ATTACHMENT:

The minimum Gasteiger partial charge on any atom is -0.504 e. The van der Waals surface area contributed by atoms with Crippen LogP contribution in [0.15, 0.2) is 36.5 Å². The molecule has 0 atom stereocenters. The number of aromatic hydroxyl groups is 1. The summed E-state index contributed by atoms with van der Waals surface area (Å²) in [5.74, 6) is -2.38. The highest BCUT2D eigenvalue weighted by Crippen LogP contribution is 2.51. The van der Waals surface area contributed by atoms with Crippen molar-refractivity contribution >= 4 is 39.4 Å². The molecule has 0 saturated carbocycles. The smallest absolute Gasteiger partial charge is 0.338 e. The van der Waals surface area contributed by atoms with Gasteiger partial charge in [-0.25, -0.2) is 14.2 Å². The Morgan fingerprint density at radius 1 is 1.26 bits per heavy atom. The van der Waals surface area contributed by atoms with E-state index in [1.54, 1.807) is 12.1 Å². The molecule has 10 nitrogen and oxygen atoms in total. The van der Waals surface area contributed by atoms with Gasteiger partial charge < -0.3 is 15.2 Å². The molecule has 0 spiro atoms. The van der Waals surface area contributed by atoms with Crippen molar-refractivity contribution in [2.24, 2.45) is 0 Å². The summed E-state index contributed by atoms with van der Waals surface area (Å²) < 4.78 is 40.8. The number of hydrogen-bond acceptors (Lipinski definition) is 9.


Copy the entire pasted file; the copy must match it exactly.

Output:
The minimum Gasteiger partial charge on any atom is -0.504 e. The van der Waals surface area contributed by atoms with Crippen LogP contribution in [0.15, 0.2) is 36.5 Å². The molecule has 0 atom stereocenters. The number of aromatic hydroxyl groups is 1. The summed E-state index contributed by atoms with van der Waals surface area (Å²) in [5.74, 6) is -2.38. The highest BCUT2D eigenvalue weighted by Crippen LogP contribution is 2.51. The van der Waals surface area contributed by atoms with Crippen molar-refractivity contribution >= 4 is 39.4 Å². The molecule has 0 saturated carbocycles. The smallest absolute Gasteiger partial charge is 0.338 e. The van der Waals surface area contributed by atoms with Gasteiger partial charge in [-0.25, -0.2) is 14.2 Å². The Morgan fingerprint density at radius 1 is 1.26 bits per heavy atom. The van der Waals surface area contributed by atoms with E-state index in [1.54, 1.807) is 12.1 Å². The molecule has 10 nitrogen and oxygen atoms in total. The van der Waals surface area contributed by atoms with Gasteiger partial charge < -0.3 is 15.2 Å². The molecule has 0 spiro atoms. The van der Waals surface area contributed by atoms with Crippen molar-refractivity contribution in [2.24, 2.45) is 0 Å². The summed E-state index contributed by atoms with van der Waals surface area (Å²) < 4.78 is 40.8. The number of hydrogen-bond acceptors (Lipinski definition) is 9.